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18 Aug 2005, 12:02
(A) So Cephesa was not popular in newspapers, big deal...

(B) Coins bearing the image of an emperor who lived around A.D. 410 have been discovered in the ruins of Cephesa, which were preserved by the cinders and ashes that buried the city.
My choice. If the city was already under ruins in 410, there would have been little chance for coins to get there.

(C) Yeah, but what if there was a 20-foot layer from the first eruption...?

(D) We don't care about when other cities have been destroyed.

(E) Restates a fact, which we already know from the passage.
Intern
Joined: 14 Jul 2005
Posts: 44
Location: California
Re: The ancient city of Cephesa was not buried by an eruption of  [#permalink]

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18 Aug 2005, 12:03
The ancient city of Cephesa was not buried by an eruption of Mt. Amnos in A.D. 310, as some believe. The eruption in the year 310 damaged the city, but it did not destroy it. Cephesa survived for another century before it finally met its destruction in another eruption around A.D. 415.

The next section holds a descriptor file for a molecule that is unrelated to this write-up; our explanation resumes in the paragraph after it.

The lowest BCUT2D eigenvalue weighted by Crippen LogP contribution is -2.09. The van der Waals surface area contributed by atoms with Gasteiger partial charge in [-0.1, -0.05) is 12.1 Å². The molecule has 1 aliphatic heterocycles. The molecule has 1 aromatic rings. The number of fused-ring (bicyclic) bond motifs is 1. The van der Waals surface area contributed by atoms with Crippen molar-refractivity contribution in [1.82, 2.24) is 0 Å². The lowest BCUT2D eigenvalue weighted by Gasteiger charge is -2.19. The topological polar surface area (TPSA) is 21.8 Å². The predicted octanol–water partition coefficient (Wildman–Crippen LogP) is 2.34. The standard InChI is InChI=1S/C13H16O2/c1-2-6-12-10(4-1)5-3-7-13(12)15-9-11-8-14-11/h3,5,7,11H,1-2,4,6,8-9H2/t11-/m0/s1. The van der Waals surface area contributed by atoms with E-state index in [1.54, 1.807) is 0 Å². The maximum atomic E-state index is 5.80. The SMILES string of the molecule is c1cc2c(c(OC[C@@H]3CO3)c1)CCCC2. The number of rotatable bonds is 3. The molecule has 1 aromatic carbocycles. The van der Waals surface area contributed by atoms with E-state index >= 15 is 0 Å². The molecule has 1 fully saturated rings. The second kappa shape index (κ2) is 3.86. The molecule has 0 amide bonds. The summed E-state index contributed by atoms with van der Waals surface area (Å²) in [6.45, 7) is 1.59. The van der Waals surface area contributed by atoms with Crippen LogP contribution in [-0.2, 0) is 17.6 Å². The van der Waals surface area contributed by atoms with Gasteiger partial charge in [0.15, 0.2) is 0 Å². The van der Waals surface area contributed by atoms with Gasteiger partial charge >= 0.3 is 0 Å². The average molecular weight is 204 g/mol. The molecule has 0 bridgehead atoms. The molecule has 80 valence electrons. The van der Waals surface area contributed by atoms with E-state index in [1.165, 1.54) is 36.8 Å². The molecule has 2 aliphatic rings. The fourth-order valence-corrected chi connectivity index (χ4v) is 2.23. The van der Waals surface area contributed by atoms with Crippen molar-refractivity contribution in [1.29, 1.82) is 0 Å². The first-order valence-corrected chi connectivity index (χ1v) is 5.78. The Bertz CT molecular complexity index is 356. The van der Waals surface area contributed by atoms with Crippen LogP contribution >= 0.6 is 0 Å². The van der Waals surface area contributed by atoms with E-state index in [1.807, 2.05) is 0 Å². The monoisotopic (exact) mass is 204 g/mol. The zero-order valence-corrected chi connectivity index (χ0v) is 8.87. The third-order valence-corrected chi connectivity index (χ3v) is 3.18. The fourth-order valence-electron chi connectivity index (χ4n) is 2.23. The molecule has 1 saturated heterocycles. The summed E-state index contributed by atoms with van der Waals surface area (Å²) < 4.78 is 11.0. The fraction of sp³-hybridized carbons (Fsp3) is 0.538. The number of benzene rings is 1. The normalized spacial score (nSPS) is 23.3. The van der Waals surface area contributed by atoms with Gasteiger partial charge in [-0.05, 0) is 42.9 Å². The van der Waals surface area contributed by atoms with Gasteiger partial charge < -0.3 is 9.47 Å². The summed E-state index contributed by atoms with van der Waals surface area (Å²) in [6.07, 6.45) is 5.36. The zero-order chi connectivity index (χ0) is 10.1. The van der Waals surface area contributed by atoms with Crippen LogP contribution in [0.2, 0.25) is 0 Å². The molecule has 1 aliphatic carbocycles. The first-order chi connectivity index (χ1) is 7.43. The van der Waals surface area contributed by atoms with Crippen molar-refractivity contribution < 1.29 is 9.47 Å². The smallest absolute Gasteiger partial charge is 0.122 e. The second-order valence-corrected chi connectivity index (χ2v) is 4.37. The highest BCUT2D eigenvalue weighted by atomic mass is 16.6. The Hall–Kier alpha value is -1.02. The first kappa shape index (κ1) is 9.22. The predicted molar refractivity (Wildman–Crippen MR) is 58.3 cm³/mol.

Which of the following, if true, would most strengthen the authorâ€™s claim that the city of Cephesa was not buried by the eruption of Mt. Amnos in A.D. 310?

My answer is B since all the other ones are irrelevant.

(A) The city of Cephesa is mentioned in a historical work known to have been written in A.D. 400
Does not mention where the historical work was written at. It can be anywhere.

(B) Coins bearing the image of an emperor who lived around A.D. 410 have been discovered in the ruins of Cephesa, which were preserved by the cinders and ashes that buried the city.